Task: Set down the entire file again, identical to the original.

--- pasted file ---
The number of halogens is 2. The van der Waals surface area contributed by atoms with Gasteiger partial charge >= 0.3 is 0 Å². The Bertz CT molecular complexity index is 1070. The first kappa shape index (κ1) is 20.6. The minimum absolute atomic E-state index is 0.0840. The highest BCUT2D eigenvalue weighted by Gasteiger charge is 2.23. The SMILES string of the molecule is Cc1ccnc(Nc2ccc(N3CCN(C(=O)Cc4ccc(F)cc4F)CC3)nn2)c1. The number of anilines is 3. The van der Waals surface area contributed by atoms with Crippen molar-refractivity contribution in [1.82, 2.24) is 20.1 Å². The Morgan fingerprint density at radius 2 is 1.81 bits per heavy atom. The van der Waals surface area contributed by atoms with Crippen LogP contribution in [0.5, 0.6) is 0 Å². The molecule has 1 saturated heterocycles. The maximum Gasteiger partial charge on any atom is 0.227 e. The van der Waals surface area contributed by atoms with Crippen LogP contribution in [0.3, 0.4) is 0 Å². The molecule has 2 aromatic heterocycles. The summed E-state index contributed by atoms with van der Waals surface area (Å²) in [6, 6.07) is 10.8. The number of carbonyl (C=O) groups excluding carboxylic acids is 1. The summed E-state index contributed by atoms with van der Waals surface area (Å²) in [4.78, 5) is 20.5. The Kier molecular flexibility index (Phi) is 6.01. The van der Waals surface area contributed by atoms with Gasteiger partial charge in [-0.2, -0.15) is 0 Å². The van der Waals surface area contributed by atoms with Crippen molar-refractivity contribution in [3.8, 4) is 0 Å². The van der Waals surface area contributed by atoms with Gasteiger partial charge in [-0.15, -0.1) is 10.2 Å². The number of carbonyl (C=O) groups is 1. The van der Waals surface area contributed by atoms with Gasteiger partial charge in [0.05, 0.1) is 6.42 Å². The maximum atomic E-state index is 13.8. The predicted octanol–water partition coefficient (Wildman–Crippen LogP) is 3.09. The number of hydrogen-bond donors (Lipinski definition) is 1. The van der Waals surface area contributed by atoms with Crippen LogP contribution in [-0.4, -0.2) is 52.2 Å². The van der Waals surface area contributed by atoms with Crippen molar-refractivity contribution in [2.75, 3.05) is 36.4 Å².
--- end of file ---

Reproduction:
The number of halogens is 2. The van der Waals surface area contributed by atoms with Gasteiger partial charge >= 0.3 is 0 Å². The Bertz CT molecular complexity index is 1070. The first kappa shape index (κ1) is 20.6. The minimum absolute atomic E-state index is 0.0840. The highest BCUT2D eigenvalue weighted by Gasteiger charge is 2.23. The SMILES string of the molecule is Cc1ccnc(Nc2ccc(N3CCN(C(=O)Cc4ccc(F)cc4F)CC3)nn2)c1. The number of anilines is 3. The van der Waals surface area contributed by atoms with Crippen molar-refractivity contribution in [1.82, 2.24) is 20.1 Å². The Morgan fingerprint density at radius 2 is 1.81 bits per heavy atom. The van der Waals surface area contributed by atoms with Crippen LogP contribution in [0.5, 0.6) is 0 Å². The molecule has 1 saturated heterocycles. The maximum Gasteiger partial charge on any atom is 0.227 e. The van der Waals surface area contributed by atoms with Crippen LogP contribution in [0.3, 0.4) is 0 Å². The molecule has 2 aromatic heterocycles. The summed E-state index contributed by atoms with van der Waals surface area (Å²) in [6, 6.07) is 10.8. The number of carbonyl (C=O) groups excluding carboxylic acids is 1. The summed E-state index contributed by atoms with van der Waals surface area (Å²) in [4.78, 5) is 20.5. The Kier molecular flexibility index (Phi) is 6.01. The van der Waals surface area contributed by atoms with Gasteiger partial charge in [-0.2, -0.15) is 0 Å². The van der Waals surface area contributed by atoms with Crippen molar-refractivity contribution in [3.8, 4) is 0 Å². The van der Waals surface area contributed by atoms with Gasteiger partial charge in [-0.15, -0.1) is 10.2 Å². The number of carbonyl (C=O) groups is 1. The van der Waals surface area contributed by atoms with Gasteiger partial charge in [0.05, 0.1) is 6.42 Å². The maximum atomic E-state index is 13.8. The predicted octanol–water partition coefficient (Wildman–Crippen LogP) is 3.09. The number of hydrogen-bond donors (Lipinski definition) is 1. The van der Waals surface area contributed by atoms with Crippen LogP contribution in [-0.4, -0.2) is 52.2 Å². The van der Waals surface area contributed by atoms with Crippen molar-refractivity contribution in [2.75, 3.05) is 36.4 Å².